David Maas, resuming his exposition on the W's and H's of Meditation, provides of list of related scriptures, beginning with Psalm 119, showing that meditating on God's Holy Law produces profound peace and vivid memory. Meditation fosters peace and tranquility, and vastly improves memory consolidation, safeguarding the integrity of our emerging spiritual body. The only part of us that will survive through the grave is our character—our thoughts, the contents of hearts, what we think about all day long. God will access the lifelong file of memories and make a judgment upon how we have lived. Allowing media and entertainment to grab our attention will dangerously distract us from our primary objective—qualifying to be the Bride of Christ. Researchers have scientifically proven that meditation improves memory and memory consolidation, as well as generates profound peace as an antidote to agitation, stress, chaos and confusion. The act of meditating, even if the focus is on our breathing or on an idyllic scene, is beneficial physically or psychologically, but the maximum benefit will accrue if we meditate on the things God has mandated—namely His Law and His Word.
Martin Collins, in the first part of his series on Christ's last words to His Disciples—which includes us—after His resurrection, focuses of three comments He made, all recorded in John 20. First, Christ, having achieved victory over sin and death, pronounced a greeting of peace, a peace which can only be achieved by yielding to God unconditionally, a peace which truly passes understanding. Christ then gives the Great Commission of becoming His messengers and His ambassadors, sharing His truth as the occasion arises. Finally, Jesus Christ breathed the Holy Spirit upon His followers as a type of what would occur on Pentecost. As His royal priesthood, we find it impossible to discern the deep things of God without His Holy Spirit, enabling us to discern both physical and spiritual. As members of the called-out Israel of God, we must be involved in proclaiming His message, feeding the flock, following and living His example, assuming the responsibilities, privileges, and blessings of our awesome commission.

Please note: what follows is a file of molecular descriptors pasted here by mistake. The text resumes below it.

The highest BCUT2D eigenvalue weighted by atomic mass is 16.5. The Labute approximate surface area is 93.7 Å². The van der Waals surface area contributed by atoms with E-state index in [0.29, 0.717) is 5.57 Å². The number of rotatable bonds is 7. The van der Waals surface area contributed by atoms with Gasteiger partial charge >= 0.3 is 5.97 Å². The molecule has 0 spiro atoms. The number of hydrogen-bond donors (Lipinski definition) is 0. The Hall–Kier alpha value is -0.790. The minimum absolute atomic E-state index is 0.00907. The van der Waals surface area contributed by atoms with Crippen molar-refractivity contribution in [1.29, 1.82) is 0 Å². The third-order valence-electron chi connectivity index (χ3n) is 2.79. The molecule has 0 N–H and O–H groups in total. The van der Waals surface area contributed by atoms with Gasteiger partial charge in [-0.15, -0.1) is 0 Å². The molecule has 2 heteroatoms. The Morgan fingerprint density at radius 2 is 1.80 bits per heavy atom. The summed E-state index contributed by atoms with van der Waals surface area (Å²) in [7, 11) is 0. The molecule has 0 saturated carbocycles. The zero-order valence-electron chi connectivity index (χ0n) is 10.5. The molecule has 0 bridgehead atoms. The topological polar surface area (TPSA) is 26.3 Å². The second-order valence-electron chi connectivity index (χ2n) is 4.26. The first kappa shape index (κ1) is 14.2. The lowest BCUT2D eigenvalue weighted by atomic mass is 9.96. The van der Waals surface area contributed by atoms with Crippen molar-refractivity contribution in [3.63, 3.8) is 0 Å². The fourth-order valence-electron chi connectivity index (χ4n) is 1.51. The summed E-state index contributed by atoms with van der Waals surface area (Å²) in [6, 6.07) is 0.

Martin Collins suggests that the world is becoming angrier. Anger, whether explosive or smoldering, can lead to high blood pressure, migraine headaches, or can ultimately lead to our spiritual demise. God gets angry with the wicked every day, but is solution oriented. Jesus had anger toward the Pharisees for the hardness of their hearts as well as for the money changers defiling the temple. We ought to have indignation and anger at our own sin with righteous or godly sorrow. If we love God we must hate evil motivated by a hopelessly debased, reprobate mind. While we are commanded to be indignant or angry, we can not be angry in a sinful manner, allowing ourselves to become provoked or irritated, seething with rage. Anger should not be nursed until it becomes an entrenched condition. We parents dare not provoke our children to wrath, discouraging them. Several wrong ways to deal with anger are to try to bury anger, to bottle it up, or to ventilate it. We must ask God for the power of the Holy Spirit to remove uncontrolled anger.